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MWG #7 - Minimal Waste Guide

MWG #7 – Minimal Waste Guide @Home – Kitchen Edition II

Food waste is a problem that has a lot of potential. The worlds food waste counts a worth of 550.000.000.000 euros and one quarter of all waste food could feed the 795 undernourished people around the globe who suffer from hunger. This means we can save lives and money by giving food waste more attention. Luckily great initiatives such as Too Good To Go and Taste Before You Waste have come to be here in Amsterdam. However, we as consumers can also adapt changes in our lives to contribute to the prevention of waste. In this blogpost you will find tips and tricks on how to cook smarter and getting the most out of the products you buy. This way money will be saved and more food will be eaten. Double win!



Vegetables are delicious and healthy, though many times not used to their full potential. Broccoli stalks, for example, get cut off most of time, while it is full of nutrients and vitamins. Just slice of the outer skin and drop the rest of it in the pan. The same counts for pumpkin seeds. We spend a lot of money on them for our morning granola, but forget about them for our diner. Here’s the tip: scrape the seeds out the pumpkin, rinse, and add them to a pan without oil. Optionally is to add some salt for a nice flavor and here you have a nice topping for your meal.

Some leaves we eat, some leaves we don’t. However not all leaves are justly rejected. Cauliflower leaves for example, are great for crunchy bites as a side dish. Carrot & beet leaves, packed with vitamin A & C, dietary fiber, calcium and iron, provide a nice garnishing for your salads and soups. The same counts for celery leaves, that can also be added to the stew for an extra flavor boost.

Using it all

Furthermore, we can state that skins get peeled off too quickly. It goes without saying that potatoes nor carrots need peeling, but surprisingly kiwis are edible with skin too. You wouldn’t expect that, taking its hairy skin into account, however by eating it all you feed yourself with more nutrients and saving yourself the hassle of scraping the skins with a spoon. The leftover of a watermelon piece also has forgotten potential. The green part that’s left on the skin after eating the melon, appears to be a great addition to your salad.

Old bread? Put garlic, olive oil, pepper, salt and paprika spices together and drain the bread in this little mix. Lay the pieces on a plate and put it in the oven on a heat of 180 - 200 celcius. Maximum of 10 minutes will do and there you go, you have a nice snack or apperative for your diner.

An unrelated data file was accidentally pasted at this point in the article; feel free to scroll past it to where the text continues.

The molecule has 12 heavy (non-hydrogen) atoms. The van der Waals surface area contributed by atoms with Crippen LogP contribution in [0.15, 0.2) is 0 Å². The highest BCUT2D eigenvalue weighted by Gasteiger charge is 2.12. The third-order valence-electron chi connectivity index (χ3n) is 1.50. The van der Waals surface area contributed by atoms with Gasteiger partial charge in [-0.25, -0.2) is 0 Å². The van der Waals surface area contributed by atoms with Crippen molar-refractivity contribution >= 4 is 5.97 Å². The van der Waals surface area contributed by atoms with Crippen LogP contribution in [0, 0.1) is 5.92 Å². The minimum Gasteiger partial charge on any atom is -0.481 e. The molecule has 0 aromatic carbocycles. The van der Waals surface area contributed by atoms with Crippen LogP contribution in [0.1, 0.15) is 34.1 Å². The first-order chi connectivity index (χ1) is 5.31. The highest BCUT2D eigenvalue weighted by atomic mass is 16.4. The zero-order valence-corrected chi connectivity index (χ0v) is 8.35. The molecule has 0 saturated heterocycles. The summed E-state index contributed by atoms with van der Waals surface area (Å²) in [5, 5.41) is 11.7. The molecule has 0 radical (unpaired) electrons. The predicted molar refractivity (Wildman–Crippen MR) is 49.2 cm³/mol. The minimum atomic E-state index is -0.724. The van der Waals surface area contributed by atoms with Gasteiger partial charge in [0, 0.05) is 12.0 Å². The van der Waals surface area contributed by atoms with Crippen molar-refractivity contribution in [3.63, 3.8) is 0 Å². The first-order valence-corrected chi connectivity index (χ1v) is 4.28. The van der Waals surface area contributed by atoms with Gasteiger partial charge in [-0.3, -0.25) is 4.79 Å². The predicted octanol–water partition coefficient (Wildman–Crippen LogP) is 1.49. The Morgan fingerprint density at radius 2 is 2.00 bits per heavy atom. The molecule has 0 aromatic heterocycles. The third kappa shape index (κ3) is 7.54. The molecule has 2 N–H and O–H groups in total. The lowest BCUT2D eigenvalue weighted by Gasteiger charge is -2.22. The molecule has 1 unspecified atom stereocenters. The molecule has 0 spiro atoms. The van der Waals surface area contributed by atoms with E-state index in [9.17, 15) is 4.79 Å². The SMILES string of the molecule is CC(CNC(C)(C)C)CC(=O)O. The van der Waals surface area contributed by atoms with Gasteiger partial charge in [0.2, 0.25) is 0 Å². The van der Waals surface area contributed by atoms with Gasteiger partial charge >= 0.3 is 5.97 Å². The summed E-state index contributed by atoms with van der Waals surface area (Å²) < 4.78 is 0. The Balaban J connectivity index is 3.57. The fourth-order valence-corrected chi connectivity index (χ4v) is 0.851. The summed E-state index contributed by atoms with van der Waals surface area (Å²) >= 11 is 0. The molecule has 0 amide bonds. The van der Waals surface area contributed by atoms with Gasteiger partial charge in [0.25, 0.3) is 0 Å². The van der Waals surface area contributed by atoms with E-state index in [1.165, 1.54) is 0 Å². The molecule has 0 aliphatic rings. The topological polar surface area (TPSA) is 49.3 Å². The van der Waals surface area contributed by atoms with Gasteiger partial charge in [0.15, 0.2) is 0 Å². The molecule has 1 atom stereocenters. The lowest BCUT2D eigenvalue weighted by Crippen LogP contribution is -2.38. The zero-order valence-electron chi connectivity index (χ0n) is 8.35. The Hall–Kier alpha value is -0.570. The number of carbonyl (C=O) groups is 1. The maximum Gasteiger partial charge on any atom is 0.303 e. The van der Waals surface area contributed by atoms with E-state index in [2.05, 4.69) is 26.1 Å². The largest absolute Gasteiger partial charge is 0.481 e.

Some parts of the vegetables are inedible, the skin of a union, for example or its ends. Though, they can still offer you something. Collect the union scraps and other food scrapes in your freezer. Once you’ve collected enough, put them in a pan and cover it with water. Bring to water to a boil and let it stir for 30 minutes. Next is to remove the scrapes from the water and there you have it: your homemade vegetable stock.

Little tips

Are you preparing a pasta sauce from scratch or a nice curry, using tomatoes from cans? Get the maximum out of this product by pouring water in the empty can, stir it around and add the leftover mix to your pan for extra tomato juice.

Also, if Parmesan cheese is added to your sauces for flavor, make sure to put the rind in the pasta sauce and let it stir in. This way your sauce will get extra tasty.

Left over oil in a jar? Use the tasteful oil as a salad dressing or a cooking oil for your vegetables.

Did your spinach get mushy? Pop it in the freezer and it will restain its nutrients and taste. After you can put it in a curry or a smoothie. The same counts for fresh herbs such as basil, cilantro or parsley. If you can't use it all in time before it turns bad, make sure to freeze them and use at any other preferable moment.

Right storage

The right storage is an important part of preventing food from going to waste. The better food is stored, the longer the lifespan. Here is a short list on the right storage of some products. Keep in mind to store like with like, so apples with apples and bananas with bananas. Some vegetables or fruits give off gases that can cause others to deteriorate.

Here a link to the full list.

Room temperature

Paprika, courgetti, eggplant, pumpkin, onions, mangos, melons, ginger

Ripe on the counter, store in the fridge later

Avocado’s, apples, kiwi, nectarines, peaches, pears, plums, plumcots

Cool dark place

Garlic & Potatoes (don’t store potatoes with unions, they will both spoil together faster)

To close this blogpost, we would like to inform you about a nice initiative called the VoedselKringloop. This is a voluntary organization in New West that picks up food from the Albert Heijn & the Food Center. After sorting it out it is made available to anyone who enjoys free food. Interested? Visit the shops from Thursday till Saturday from 16:00 -18:00 at the KasKantine. Do you have good additonal tips to this post? Let us now on our Instagram @UvaGreenOffice and we will mention it in the next kitchen edition. Have a nice week!

Photo credits in respective order: Dane Deaner, Blair Fraser, Conger Design, Melissa Cravitz, Ja-Ma

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